Our team of researchers refined and debated the wording of each question on our instrument that will guide the interviews of 2024 smallholder coffee farmers. The questions where we try to quantify the farmer's number of hours spent sorting cherry brought out interesting details from the researchers who have worked with coffee farmers a long time. There is a lot of variability out there. Some sort at home, some don't. And "sorting at home" might mean sorting in among the coffee trees, or it might mean carrying the cherry to the household compound and then sorting. Some sort at the washing station before they can get paid; other washing stations "buy everything" so the farmer does not spend time sorting at the washing station (but the washing station probably does).
Recently, Ben Carlson from Long Miles Coffee Project (LMCP) in Burundi implemented a very interesting "market test" related to sourcing quality cherry from Burundi's smallholder coffee producers. I love his story because as we work on quality issues in Rwanda and Burundi, a key point I am trying to show is that coffee washing stations do not clearly communicate their quality requirement. Communicating a quality requirement to suppliers is a key principle of "Lean at Origin."
1. LMCP was very strict last season (2015). We told coffee producers we needed 100% red ripe cherry. We showed them with Brix meters why. We conducted an open cupping at select hills and let them taste the difference in 'ripe' (high Brix reading) vs. 'not ripe' (low Brix reading).
2. From the first day we opened the washing station, we strictly enforced the "only red" rule. What did this enforcement look like? We didn’t tell them they couldn’t deliver. Rather we floated and sorted each farmer's cherries and wouldn’t purchase any that didn’t meet our standard. Sometimes this meant sending home over half of a farmer's a daily harvest*. Farmers were encouraged to come back, but only with red cherries.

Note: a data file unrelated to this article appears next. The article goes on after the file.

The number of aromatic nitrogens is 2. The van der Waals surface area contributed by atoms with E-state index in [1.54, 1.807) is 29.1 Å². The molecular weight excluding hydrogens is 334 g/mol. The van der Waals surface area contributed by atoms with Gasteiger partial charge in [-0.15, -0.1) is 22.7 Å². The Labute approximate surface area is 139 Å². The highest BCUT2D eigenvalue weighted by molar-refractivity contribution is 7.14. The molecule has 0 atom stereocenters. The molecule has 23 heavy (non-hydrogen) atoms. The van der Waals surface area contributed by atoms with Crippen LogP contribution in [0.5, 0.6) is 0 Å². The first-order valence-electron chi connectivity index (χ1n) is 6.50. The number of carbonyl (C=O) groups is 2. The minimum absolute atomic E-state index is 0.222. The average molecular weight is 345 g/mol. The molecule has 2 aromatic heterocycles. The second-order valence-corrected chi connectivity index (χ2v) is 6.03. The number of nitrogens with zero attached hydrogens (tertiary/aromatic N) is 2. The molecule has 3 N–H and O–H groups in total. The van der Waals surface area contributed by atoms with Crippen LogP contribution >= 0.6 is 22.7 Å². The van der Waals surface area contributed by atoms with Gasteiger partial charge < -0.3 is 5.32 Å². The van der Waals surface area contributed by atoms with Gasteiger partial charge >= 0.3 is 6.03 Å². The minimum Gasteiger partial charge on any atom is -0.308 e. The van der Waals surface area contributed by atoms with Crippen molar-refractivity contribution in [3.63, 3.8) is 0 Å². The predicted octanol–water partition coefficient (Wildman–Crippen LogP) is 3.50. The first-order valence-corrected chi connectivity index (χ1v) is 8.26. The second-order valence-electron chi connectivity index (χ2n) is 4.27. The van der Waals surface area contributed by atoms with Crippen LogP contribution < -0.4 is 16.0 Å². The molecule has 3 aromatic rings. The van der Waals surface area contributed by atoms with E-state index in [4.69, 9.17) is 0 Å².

*these would be hulled at home and sold as “semi washed” to a local buyer.
- About 400 total families stopped delivering to us (between our two stations). Over-all numbers didn’t end up reflecting the exact difference, as we did end up actually adding a few hundred different farmers also, based on our reputation and coffee scout interaction. Yet from the farmers recorded as delivering at least one day in 2014 and then zero in 2015, we lost 400 families.
- We also saw a tremendous increase in quality at the station! The most quantifiable test was winning #3 and #8 at the COE with the delivered cherries to the station. In 2014 we did not place in the top 10.
- Farmers received an increase in price per kg of 20%-45% compared to other washing stations allowing any cherries to be delivered in 2015.
- Farmers in the area haven taken note of the higher prices! Our managers, coffee scouts and agronomists have had farmer interaction and commitments that will add a significant increase of volume and number of farmers in 2016 based on the price and timelines of payment of LMCP.
Interesting side note on Collection Points.
Our collection points are run by cooperatives. The same strict measures were expected in these locations but were not adhered to. We did not have a clear daily communication program at collection points like we had at the washing stations. Thus we received lower quality cherry, more triage and under-grades. The result was a noticeable cup quality decrease from collection points pre-triage and a huge difference in the volume of A2 and A3 parchment. Bottom line, profits on cherry from the collection points were lower.
Thus LMCP will be hiring more scouts and placing Coffee Scouts with Brix meters to train farmers at every collection point and oversee rejection of cherries there in 2016. Another decrease in farmer delivery??? Perhaps. And with that feared decrease in numbers of farmers delivering, will certainly come the proven increase in prices to those farmers who achieve the requirement, and they will gain new producer families who are up to the challenge to deliver only quality cherry!